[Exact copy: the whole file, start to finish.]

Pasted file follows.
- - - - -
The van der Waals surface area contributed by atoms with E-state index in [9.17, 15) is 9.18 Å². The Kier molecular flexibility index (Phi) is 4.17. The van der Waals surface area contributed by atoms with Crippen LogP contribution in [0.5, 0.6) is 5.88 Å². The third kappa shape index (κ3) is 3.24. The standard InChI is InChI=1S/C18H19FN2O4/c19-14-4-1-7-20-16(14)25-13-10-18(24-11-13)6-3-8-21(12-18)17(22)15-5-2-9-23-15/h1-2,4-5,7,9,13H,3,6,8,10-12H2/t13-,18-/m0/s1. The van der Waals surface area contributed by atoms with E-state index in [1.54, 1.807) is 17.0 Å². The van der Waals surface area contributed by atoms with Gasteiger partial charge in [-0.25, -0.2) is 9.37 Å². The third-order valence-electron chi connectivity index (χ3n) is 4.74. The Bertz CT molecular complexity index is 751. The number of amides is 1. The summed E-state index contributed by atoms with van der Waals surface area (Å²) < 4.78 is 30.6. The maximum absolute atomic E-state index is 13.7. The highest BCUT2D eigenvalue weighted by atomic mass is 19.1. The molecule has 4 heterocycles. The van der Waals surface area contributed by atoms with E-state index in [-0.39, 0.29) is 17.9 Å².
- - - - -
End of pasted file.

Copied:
The van der Waals surface area contributed by atoms with E-state index in [9.17, 15) is 9.18 Å². The Kier molecular flexibility index (Phi) is 4.17. The van der Waals surface area contributed by atoms with Crippen LogP contribution in [0.5, 0.6) is 5.88 Å². The third kappa shape index (κ3) is 3.24. The standard InChI is InChI=1S/C18H19FN2O4/c19-14-4-1-7-20-16(14)25-13-10-18(24-11-13)6-3-8-21(12-18)17(22)15-5-2-9-23-15/h1-2,4-5,7,9,13H,3,6,8,10-12H2/t13-,18-/m0/s1. The van der Waals surface area contributed by atoms with E-state index in [1.54, 1.807) is 17.0 Å². The van der Waals surface area contributed by atoms with Gasteiger partial charge in [-0.25, -0.2) is 9.37 Å². The third-order valence-electron chi connectivity index (χ3n) is 4.74. The Bertz CT molecular complexity index is 751. The number of amides is 1. The summed E-state index contributed by atoms with van der Waals surface area (Å²) < 4.78 is 30.6. The maximum absolute atomic E-state index is 13.7. The highest BCUT2D eigenvalue weighted by atomic mass is 19.1. The molecule has 4 heterocycles. The van der Waals surface area contributed by atoms with E-state index in [-0.39, 0.29) is 17.9 Å².